Wow, if we discover the exact region and mechanism for how consciousness emerges from brain activity, then this, in my mind, is the final nail in the coffin of the Soul Hypothesis

Heh, you haven't actually had to talk to the religious/nutty, apparently. They will defend their absurdly ignorant misinterpretation of the universe with a violent ferver not seen anywhere else. They will simply wait until one of their brainwashers/preachers/ministers/popes/whatever invents the most ridiculously ludicrous explanation for how this actually ties into their fairy in the sky's grand plan for humanity; and bullshit, ignore, and dogmatically shout down anyone who tries to use anything even remotely approaching logic.

No, this discovery will be completely lost on 95% of the world's massively idiotic population.

Comment: Re:OPEC to subsidize its demise? (Score 1) 376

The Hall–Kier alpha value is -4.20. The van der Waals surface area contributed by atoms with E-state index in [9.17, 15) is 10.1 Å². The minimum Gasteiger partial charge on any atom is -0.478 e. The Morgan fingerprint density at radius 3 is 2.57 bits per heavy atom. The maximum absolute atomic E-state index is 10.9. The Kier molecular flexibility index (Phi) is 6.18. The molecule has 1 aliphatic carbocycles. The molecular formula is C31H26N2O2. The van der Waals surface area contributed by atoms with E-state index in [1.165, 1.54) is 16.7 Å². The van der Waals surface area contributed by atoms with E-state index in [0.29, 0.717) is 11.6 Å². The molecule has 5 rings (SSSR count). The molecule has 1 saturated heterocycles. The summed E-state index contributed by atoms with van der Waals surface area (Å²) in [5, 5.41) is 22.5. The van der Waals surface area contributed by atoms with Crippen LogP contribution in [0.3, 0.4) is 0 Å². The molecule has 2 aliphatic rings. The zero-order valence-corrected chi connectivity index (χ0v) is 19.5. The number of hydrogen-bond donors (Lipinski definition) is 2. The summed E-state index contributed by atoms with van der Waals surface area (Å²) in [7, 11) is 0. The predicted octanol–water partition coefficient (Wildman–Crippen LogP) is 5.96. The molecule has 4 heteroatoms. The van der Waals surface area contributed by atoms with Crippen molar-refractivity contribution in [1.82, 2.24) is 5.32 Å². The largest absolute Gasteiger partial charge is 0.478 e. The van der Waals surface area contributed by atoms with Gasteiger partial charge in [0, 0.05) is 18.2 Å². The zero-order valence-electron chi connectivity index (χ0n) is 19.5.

Withholding that money would be regime suicide (plus possibly population genocide).

If first world countries were to redirect the massive amounts of money spent to invade and conqueror those third world, oil producing countries over to renewable research and development, the end result would comparable: enough funding to end the need to invade and conqueor said oil producing countries.

Government

Comcast Executives Appear To Share Cozy Relationships With Regulators 63

Posted by timothy
from the how-totally-amazing dept.
v3rgEz (125380) writes A month before Comcast's announcement of a $45B takeover of rival Time-Warner, Comcast's top lobbyist invited the US government's top antitrust regulators to share the company's VIP box at the Sochi Olympics. A Freedom of Information Act request from Muckrock reveals that the regulators reluctantly declined, saying "it sounds like so much fun" but the pesky "rules folks" would frown on it, instead suggesting a more private dinner later.
Bitcoin

Investor Tim Draper Announces He Won Silk Road Bitcoin Auction 115

Posted by Unknown Lamer
from the plans-to-build-moon-fortress dept.